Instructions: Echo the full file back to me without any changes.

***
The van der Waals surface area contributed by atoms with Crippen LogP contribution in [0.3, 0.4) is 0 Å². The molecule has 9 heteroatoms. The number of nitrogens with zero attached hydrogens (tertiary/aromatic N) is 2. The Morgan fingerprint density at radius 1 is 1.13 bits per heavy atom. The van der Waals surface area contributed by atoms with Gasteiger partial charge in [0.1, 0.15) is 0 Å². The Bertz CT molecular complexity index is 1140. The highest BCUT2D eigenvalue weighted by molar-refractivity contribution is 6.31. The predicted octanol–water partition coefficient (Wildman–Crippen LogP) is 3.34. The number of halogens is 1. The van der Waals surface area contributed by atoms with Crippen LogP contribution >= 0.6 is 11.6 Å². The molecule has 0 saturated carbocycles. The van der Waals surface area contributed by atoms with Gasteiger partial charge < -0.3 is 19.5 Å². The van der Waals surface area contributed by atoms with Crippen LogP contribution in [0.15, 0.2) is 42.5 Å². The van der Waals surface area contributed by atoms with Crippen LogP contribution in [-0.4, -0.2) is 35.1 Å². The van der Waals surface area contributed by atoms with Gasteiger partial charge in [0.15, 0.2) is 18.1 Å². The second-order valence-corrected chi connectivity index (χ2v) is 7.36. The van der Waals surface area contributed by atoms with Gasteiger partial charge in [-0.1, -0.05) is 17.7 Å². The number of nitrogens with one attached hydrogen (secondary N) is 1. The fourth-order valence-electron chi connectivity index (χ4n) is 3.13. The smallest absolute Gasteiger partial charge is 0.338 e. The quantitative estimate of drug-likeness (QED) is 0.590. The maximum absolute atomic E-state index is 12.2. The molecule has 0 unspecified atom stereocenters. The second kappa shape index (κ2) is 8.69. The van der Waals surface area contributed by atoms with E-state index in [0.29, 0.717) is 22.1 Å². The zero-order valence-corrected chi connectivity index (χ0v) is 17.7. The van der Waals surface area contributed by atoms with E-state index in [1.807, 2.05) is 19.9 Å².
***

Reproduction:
The van der Waals surface area contributed by atoms with Crippen LogP contribution in [0.3, 0.4) is 0 Å². The molecule has 9 heteroatoms. The number of nitrogens with zero attached hydrogens (tertiary/aromatic N) is 2. The Morgan fingerprint density at radius 1 is 1.13 bits per heavy atom. The van der Waals surface area contributed by atoms with Gasteiger partial charge in [0.1, 0.15) is 0 Å². The Bertz CT molecular complexity index is 1140. The highest BCUT2D eigenvalue weighted by molar-refractivity contribution is 6.31. The predicted octanol–water partition coefficient (Wildman–Crippen LogP) is 3.34. The number of halogens is 1. The van der Waals surface area contributed by atoms with Crippen LogP contribution >= 0.6 is 11.6 Å². The molecule has 0 saturated carbocycles. The van der Waals surface area contributed by atoms with Gasteiger partial charge < -0.3 is 19.5 Å². The van der Waals surface area contributed by atoms with Crippen LogP contribution in [0.15, 0.2) is 42.5 Å². The van der Waals surface area contributed by atoms with Crippen LogP contribution in [-0.4, -0.2) is 35.1 Å². The van der Waals surface area contributed by atoms with Gasteiger partial charge in [0.15, 0.2) is 18.1 Å². The second-order valence-corrected chi connectivity index (χ2v) is 7.36. The van der Waals surface area contributed by atoms with Gasteiger partial charge in [-0.1, -0.05) is 17.7 Å². The number of nitrogens with one attached hydrogen (secondary N) is 1. The fourth-order valence-electron chi connectivity index (χ4n) is 3.13. The smallest absolute Gasteiger partial charge is 0.338 e. The quantitative estimate of drug-likeness (QED) is 0.590. The maximum absolute atomic E-state index is 12.2. The molecule has 0 unspecified atom stereocenters. The second kappa shape index (κ2) is 8.69. The van der Waals surface area contributed by atoms with E-state index in [0.29, 0.717) is 22.1 Å². The zero-order valence-corrected chi connectivity index (χ0v) is 17.7. The van der Waals surface area contributed by atoms with E-state index in [1.807, 2.05) is 19.9 Å².